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    Default Re: Saudi Arabia: Drone attack against world's largest crude oil refinery

    Quote Originally Posted by Cookiegod View Post


    To be completely fair, I'll also refer to this:

    I take the last point as confirmation of mine.

    But so we have stuff - easy money spent, but no plan to integrate it and no notice of what you might need now not 20/30 years ago. But to be fair the US army could not come up with better until maybe next year. If you buy from a super power disinterested in air defense you probably can't take to much flak for having bad air defense. But the Sky Guard systems seem out date for such a high value target, by themselves. Realistically you would think somebody would have demanded more redundancy.
    Last edited by conon394; September 23, 2019 at 02:06 PM.
    IN PATROCINIVM SVB Dromikaites

    'One day when I fly with my hands - up down the sky, like a bird'

    But if the cause be not good, the king himself hath a heavy reckoning to make, when all those legs and arms and heads, chopped off in battle, shall join together at the latter day and cry all 'We died at such a place; some swearing, some crying for surgeon, some upon their wives left poor behind them, some upon the debts they owe, some upon their children rawly left.

    Hyperides of Athens: We know, replied he, that Antipater is good, but we (the Demos of Athens) have no need of a master at present, even a good one.

  17. #117
    Legio_Italica's Avatar Lost in Limbo
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    Default Re: Saudi Arabia: Drone attack against world's largest crude oil refinery

    Quote Originally Posted by Cookiegod View Post
    For the article to be correct, the following assumptions must be true as well:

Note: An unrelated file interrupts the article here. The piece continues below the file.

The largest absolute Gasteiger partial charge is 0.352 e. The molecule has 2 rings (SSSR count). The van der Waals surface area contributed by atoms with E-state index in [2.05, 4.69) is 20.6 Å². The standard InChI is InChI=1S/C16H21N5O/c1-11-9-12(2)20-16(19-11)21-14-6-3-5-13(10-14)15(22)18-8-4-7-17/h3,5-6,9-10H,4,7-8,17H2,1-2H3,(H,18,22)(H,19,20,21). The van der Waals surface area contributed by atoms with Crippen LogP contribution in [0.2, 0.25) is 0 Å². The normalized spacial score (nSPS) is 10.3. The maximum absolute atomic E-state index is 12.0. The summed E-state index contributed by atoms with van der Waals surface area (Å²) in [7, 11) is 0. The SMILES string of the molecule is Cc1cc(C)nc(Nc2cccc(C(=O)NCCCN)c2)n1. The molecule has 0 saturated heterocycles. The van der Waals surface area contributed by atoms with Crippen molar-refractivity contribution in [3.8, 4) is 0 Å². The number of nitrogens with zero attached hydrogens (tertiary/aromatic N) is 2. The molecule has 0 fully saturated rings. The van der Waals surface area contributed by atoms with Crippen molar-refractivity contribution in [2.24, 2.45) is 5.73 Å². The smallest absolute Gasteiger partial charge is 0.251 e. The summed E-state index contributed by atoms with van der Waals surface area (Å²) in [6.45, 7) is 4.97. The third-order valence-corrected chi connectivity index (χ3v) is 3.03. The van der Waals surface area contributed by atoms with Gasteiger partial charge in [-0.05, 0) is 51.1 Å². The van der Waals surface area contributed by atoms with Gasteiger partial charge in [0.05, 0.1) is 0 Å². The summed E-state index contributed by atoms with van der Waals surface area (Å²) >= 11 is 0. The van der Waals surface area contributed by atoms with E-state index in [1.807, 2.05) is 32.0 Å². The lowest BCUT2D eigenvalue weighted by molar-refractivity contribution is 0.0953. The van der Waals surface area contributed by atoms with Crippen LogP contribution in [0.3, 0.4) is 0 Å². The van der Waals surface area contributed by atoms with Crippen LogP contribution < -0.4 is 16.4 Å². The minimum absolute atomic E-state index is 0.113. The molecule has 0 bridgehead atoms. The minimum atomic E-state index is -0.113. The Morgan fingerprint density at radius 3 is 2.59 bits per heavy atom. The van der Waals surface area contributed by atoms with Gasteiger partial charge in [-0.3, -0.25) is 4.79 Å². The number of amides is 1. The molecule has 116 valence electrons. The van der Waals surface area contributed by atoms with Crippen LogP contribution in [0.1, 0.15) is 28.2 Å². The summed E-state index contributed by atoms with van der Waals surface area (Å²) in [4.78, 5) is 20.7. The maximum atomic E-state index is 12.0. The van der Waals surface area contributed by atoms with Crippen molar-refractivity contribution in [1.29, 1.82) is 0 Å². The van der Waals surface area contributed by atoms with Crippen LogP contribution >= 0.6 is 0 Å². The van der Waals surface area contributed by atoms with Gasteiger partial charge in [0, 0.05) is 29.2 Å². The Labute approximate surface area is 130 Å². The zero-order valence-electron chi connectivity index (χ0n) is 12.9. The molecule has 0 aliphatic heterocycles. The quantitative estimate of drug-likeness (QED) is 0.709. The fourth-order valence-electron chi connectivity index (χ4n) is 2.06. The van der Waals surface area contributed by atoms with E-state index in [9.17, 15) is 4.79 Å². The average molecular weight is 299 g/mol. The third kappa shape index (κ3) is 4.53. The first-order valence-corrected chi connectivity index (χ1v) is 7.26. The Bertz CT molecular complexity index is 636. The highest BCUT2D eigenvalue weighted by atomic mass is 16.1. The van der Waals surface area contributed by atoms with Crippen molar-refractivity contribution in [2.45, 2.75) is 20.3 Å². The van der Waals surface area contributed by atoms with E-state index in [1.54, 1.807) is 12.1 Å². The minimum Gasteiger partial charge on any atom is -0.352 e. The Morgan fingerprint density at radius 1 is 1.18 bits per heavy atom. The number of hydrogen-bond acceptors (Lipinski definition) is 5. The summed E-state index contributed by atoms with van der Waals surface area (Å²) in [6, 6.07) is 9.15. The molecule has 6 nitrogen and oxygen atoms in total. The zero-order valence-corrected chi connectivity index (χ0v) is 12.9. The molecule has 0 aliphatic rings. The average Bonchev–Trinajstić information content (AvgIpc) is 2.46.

1) The WSJ wrote this in good faith - not a high risk. Even though the WSJ does engage in disingenuous reporting from time to time, I don't think they'd pull this out of thin air. But still.
    2) The "people briefed on the matter" told the WSJ in good faith without ulterior motives - already a huge problem, given that this can only come from one of two places: US governmental institutions, such as embassies, state department, intelligence services; or the Saudis themselves, and the ulterior motives are painfully obvious.
    3) The people briefed on the matter received accurate information from the people contacted by the "militants" - same problem as with the second point.
    4) The "militants" did indeed warn them - in which case why?! Why the hell would they do that? The US+Saudis are already inflicting them as much pain as they can, AND are currently at their weakest ever. So the only possible scenario where such a warning could take place, would be from a faction within the Sana'a Yemen government that is not content with what's going on. Both the leadership and the base as a whole are very happy about the attacks that took place. What faction that'd be and why is anyone's guess.
    5) So let's assume that 4) is true, and we have a faction in the Sana'a leadership that is unhappy about the attacks and warns their archenemies that have so far shown little interest in peace and are at their weakest ever, then you still have to assume they told the truth and weren't playing their own power game.


    Those are 5 assumptions that you all have to believe in for this story to be true. It is highly unlikely they all are.


    Then the next question becomes as to whether or not such a story makes sense. It doesn't. No one in Yemen stands to gain anything from it. And why would Sana'a proclaim a halt to such attack if they fear a similar one will happen soon and cause them to lose face? Why would anyone there be against these attacks when they essentially result in them having the Saudis and the wider world by the balls? And what exactly are they risking if more attacks happen in the future? The answer is nothing.